What’s your favorite pet: Dog or cat?
What do you prefer on your hot dog: Mustard or ketchup?
Who do you like for president: Hillary or Jeb?
These are the types of polls that constantly bombard us in news reports most every day. Some are amusing and a few are mildly interesting, but rarely do they tell us anything important about big issues and how we as a county are changing and evolving.
Greg Schneiders is a friend of mine in Washington and he is a pollster with a firm called Prime Group. Greg is not the type of pollster who asks about dogs and cats or mustard and ketchup. He looks at big ideas and national trends that measure not just what people think today, but how change occurs over long periods of time. One of his important findings is that big changes are happening in our society at a much quicker pace than in the past. A few examples:
Women’s movement — Although women had been voting in some state and local elections in the U.S. as early as 1869, the constitutional amendment giving all women the right to vote did not pass until 1920 and the larger women’s movement did not really reach fruition until the 1970s or 80s — a period of 50 or 60 years.
Civil rights — The modern civil rights movement essentially began with the Montgomery bus boycott in 1955 that was led by an unknown 26-year-old Baptist preacher named Martin Luther King. Less than 10 years later, this obscure preacher had won the Nobel Peace Prize and the civil rights movement had revolutionized America. From the boycott to King’s death was only 13 years.
Marriage equality — The first stirring of the gay rights movement began in 1969 with the Stonewall Inn riots when this New York City gay bar was raided by police. The next year, the first gay pride parades were held in several cities around the country. In 2004, 35 years later, Massachusetts became the first state to legalize same-sex marriage. Within 10 years, the U.S. Supreme Court ruled it was the law of the land — 10 years.
Each of these were big changes that happened fast. And in each case, the time period for this change was dramatically reduced. Part of what makes this so interesting is we are talking about big, broad, deep and personal social change — or cultural change, if you will. And the folks who study such things tell us that social change is the hardest type of change to achieve.
Well, you may say, all of this is interesting, but what the heck does it have to do with us in South Carolina?
Consider two recent social issues in South Carolina: Marriage equality and the Confederate flag.
On Nov. 19 of last year — seven months before the U.S. Supreme court ruling — Kristin Anderson and Kayla Bennett became the first legally married same-sex couple in South Carolina.
On June 17 of this year, there was the tragic shooting of the Emanuel Nine that riveted the attention of the state, nation and the world. In less than a month, the Confederate flag was gone from the statehouse in Columbia; Alabama and other Southern states followed and Wal-Mart, eBay and most American retailers said they would no longer sell the flag and related materials. All this in less than 30 days.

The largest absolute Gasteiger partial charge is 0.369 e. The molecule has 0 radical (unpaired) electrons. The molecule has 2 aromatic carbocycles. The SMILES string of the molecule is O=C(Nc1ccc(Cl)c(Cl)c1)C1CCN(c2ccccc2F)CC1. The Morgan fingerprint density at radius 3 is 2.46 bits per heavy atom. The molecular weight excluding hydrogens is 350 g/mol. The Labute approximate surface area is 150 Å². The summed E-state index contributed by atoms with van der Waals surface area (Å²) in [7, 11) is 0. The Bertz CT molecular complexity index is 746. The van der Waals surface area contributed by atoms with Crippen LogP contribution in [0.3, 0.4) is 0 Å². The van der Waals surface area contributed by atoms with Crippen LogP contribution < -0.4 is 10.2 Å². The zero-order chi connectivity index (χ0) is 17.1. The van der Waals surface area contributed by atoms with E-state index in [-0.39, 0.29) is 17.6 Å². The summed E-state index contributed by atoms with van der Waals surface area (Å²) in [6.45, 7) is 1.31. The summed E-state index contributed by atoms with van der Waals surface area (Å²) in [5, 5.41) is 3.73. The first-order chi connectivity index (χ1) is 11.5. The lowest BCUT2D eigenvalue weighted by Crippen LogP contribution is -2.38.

How you or I feel about these issues is really not the point….the point is that most all would agree that this is radical change and that it happened very fast.
So, back to the question of what does this have to do with South Carolina? I think there are three broad lessons for all of us:
First, we need leaders who are comfortable with change. The old days of having some well-meaning local yokel leader who has hardly been more than 100 miles from the place where they were born are over. National — even global — events have a local impact and we need leaders who can see what’s coming and help us understand what these changes will mean for us.
Second, we as a state need to recognize changes and use them to our benefit. One example: in South Carolina today, large portions of our people are effectively shut out of any meaningful civic participation. Our levels of women in elected office are abysmal; 28 percent of our people are African-Americans and their talents and abilities are grossly underutilized; huge numbers of new South Carolinians, people who move here from other parts of the country, too often feel unwelcome and isolated from civic participation. We need everyone.
Third, we need to reaffirm our positive core values. After the Charleston shooting, we showed the best of who we are. We came together with a common bond of compassion and shared humanity. Other cities that had experienced similar racial incidents came apart — Charleston and South Carolina came together.
The world is changing radically and rapidly, and if we as a state can call on our innate strengths, the talents of everyone and our best values — we can be every bit as great as we want to be.
Phil Noble is a businessman in Charleston and president of the S.C. New Democrats, an independent reform group founded by former Gov. Richard Riley. Email him at firstname.lastname@example.org.